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Friday, October 15, 2010

The Women's Charter

The government is proposing changes to the Women's Charter. "Last amended substantially in 1996, the Women’s Charter is the basis of family law in Singapore. The current review seeks to enhance the enforcement of maintenance orders, update marriage registration requirements, and address the impact of divorces." See source of text here.

The government has asked for feedback to the Women's Charter. And I am finally getting around to doing just that. It really is lovely that the government actually asked!!

I don't like the thing about the maintenance order. On the face of it, it seems to help. But in substance, these measures will disempower women. A maintenance order that compels a man to pay his wife maintenance is premised on the assumption that "It is the man's job to earn wages for women and children". It lays the responsibility of wage earning squarely on the men.

With responsibility, comes power.

These new amendments effectively give more power to men. I know the logic is convoluted but think of it this way. If it is the man who should earn money to upkeep women, more and more women will stay home... and more and more women will give up career and earnings... and more and more women will be locked in an unequal power relationship with their men (because the one who has the money or earns the wages has more power). Power corrupts. More and more women will be abused. And then the government will have to police other problems.

It is far better to amend the charter in a counter-intuitive way. I suggest that we go the way of the Swedes. "In 1995, Sweden passed a simple but revolutionary law: couples would lose one month of leave unless the father was the one who took it. A second use-it-or-lose-it month was added in 2002, and now more than 80 percent of Swedish fathers take four months off for the birth of a new child, up from 4 percent a decade ago. And a full 41 percent of companies now formally encourage fathers to go on parental leave, up from only 2 percent in 1993. Simply put, men are expected to work less and father more.

By altering the roles of the Swedish father and the Swedish worker, Sweden’s paternity-leave legislation has, in turn, rewritten the rules for Swedish men (and, by extension, women). “Swedish dads of my generation and younger have been raised to feel competent at child-rearing,” writes Slate’s Nathan Hegedus, an American who experienced the system firsthand. “They simply expect to do it, just as their wives and partners expect it of them.” If a man refuses time at home with the kids, he faces questions from friends, family, and, yes, other guys. Policy changes produced personal changes—and then, slowly but surely, society changed as well." Find the source of this text here.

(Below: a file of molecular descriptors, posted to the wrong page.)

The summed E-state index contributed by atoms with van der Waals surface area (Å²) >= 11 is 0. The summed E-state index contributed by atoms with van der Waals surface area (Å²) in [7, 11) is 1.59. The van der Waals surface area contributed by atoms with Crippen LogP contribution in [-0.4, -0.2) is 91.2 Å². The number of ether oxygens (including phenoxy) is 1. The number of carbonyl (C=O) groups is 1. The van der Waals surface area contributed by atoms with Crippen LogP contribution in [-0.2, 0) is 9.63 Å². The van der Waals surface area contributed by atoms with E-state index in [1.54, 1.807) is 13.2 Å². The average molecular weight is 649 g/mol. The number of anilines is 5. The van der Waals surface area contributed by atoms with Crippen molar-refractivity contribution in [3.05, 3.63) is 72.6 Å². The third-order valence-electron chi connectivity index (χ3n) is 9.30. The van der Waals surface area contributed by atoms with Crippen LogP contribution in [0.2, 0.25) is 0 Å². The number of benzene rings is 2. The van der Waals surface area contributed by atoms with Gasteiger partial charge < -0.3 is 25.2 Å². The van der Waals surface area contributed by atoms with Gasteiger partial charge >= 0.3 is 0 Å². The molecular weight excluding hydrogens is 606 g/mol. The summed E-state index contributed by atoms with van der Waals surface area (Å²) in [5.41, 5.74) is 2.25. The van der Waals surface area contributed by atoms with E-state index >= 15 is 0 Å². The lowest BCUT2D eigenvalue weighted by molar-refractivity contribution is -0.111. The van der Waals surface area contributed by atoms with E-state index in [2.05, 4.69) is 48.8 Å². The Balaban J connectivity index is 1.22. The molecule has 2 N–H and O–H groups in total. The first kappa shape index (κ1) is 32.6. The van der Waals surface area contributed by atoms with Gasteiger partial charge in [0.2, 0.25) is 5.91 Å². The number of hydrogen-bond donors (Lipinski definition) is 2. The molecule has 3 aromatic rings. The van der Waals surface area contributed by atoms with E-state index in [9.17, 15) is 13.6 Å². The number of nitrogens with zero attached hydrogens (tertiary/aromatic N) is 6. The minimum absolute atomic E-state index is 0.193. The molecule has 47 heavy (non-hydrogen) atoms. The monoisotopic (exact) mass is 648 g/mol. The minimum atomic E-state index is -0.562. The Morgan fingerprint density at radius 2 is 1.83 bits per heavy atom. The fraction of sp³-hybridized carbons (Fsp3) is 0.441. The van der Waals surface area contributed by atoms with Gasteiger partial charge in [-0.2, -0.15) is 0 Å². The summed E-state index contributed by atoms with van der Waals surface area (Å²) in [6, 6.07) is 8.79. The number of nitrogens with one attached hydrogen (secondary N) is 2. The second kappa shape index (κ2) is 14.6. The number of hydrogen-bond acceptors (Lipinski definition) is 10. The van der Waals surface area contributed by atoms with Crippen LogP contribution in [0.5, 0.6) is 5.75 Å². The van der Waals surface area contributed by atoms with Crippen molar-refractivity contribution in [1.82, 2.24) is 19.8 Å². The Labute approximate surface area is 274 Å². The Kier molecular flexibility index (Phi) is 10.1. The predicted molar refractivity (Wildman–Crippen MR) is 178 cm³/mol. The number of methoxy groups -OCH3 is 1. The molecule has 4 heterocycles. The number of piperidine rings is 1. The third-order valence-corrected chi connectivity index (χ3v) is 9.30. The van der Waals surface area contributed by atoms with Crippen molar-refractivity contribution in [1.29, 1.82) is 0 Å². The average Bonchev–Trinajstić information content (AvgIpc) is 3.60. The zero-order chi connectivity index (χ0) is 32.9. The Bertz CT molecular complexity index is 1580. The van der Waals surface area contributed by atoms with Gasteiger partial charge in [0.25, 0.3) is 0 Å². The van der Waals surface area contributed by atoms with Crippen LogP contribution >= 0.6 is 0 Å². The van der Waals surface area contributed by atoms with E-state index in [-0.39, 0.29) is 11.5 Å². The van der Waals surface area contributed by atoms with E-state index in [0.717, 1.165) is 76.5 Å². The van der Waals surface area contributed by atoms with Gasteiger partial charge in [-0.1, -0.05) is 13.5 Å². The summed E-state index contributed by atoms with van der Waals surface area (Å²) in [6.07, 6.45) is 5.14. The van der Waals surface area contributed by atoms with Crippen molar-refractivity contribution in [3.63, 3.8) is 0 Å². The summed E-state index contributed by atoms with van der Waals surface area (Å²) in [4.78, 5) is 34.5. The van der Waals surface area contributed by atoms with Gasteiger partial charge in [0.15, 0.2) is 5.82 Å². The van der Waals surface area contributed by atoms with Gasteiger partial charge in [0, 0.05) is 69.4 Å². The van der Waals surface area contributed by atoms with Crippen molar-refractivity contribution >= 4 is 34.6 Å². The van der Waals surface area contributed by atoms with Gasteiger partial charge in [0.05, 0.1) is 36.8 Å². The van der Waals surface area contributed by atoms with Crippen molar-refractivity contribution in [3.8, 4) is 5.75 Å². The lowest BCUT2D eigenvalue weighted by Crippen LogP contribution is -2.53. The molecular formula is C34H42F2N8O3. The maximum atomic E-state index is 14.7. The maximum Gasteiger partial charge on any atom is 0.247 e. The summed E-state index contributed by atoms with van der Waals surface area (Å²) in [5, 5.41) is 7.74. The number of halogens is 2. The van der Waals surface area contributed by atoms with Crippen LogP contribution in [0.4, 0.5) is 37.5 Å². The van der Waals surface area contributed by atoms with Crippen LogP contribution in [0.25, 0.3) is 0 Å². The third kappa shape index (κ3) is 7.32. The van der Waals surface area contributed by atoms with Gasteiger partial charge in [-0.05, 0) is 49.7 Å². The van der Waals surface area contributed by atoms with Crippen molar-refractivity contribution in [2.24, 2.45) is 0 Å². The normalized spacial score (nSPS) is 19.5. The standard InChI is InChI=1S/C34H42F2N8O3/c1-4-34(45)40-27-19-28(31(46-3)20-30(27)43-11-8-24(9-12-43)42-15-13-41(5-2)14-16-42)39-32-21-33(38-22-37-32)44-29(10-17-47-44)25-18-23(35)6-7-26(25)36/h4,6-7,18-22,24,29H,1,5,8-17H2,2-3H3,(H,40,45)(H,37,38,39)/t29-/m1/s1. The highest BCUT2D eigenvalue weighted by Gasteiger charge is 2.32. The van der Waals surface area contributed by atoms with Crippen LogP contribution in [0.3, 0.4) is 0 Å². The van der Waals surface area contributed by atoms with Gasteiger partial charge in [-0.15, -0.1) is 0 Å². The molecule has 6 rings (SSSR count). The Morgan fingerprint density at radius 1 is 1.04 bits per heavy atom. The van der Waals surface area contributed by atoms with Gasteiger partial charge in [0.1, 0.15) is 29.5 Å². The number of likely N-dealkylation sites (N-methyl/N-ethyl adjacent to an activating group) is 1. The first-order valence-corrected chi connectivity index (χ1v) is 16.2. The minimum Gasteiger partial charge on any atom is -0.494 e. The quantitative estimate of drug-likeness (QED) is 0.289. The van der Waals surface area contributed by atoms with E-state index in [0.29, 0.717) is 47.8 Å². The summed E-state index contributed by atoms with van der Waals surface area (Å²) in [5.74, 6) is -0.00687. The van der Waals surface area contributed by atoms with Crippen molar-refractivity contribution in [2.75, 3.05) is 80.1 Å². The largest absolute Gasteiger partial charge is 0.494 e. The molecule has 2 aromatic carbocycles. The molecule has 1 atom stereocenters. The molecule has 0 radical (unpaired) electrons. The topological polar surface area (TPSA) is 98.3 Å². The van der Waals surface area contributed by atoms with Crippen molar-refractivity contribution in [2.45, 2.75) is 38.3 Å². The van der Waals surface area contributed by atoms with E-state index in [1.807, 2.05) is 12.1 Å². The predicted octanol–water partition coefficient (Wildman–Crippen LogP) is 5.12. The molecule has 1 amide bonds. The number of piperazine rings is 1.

By making it alright for men to care for children, more women will feel able to work. At present, too many highly educated women opt to stay at home for the children, and when a marriage turns sour, women and children suffer because compelling a man to pay maintenance is easier said than done. When young ladies witness such stories of pain and abandonment, they immediately start to think "If I marry, the kids will retard my career progression... and if the marriage turns sour, I will have neither wealth nor love AND I still am stuck with the kids. If I earn enough to amass wealth, then why get married? Hard work and consistent investment will get me wealth. Hard work and consistent investment may not get me a good marriage." As a result, fewer marriages happen.

Blur Ting's example is classic. Her ex-husband has gone AWOL and if she were waiting around for maintenance, she'd have starved to death by now. Happily enough, Blur Ting is one smart woman - beautiful, empowered and strong. She had never stopped working even through the years of an abusive marriage. As such, when divorce happened, she was able to give her kids a good education.

Besides, the men won't like the obvious gender inequality in our legislation either. It makes it easy for gold diggers to entrap men. At the end of the day, mutual respect is founded on an equal power relationship in the home. It sounds cynical, but it is true. Make it alright for men to look after babies. This encourages women to work. Men and women will respect each other's contribution to the marriage (whether child care or financial)... and marriages will be stronger because neither party has an occasion to abuse power.


Fresh Fry aka 福星 said...

logical + rational, but i doubt the guts of our govt to take it. and the wisdom of our masses to see in this light.

Blur Ting said...

Yes, we've all progressed. Both men and women receive education and equal opportunities, hence we (including the rules) must move with the times.

Malar said...

I don't live in Singapore but the Ideology is really great!

BERNABEE said...

Am i glad for an avenue to tat at last let me voice my greviance

One statement only today:
1) the govt of Spore take away the maintenance order and replace it for something else more effective:woman finding a better job better career upgrading courese etc instead on leaning on her ex husband for feeding her till the last day of her life any where down the line she s not with her spouse she married years or long long time from.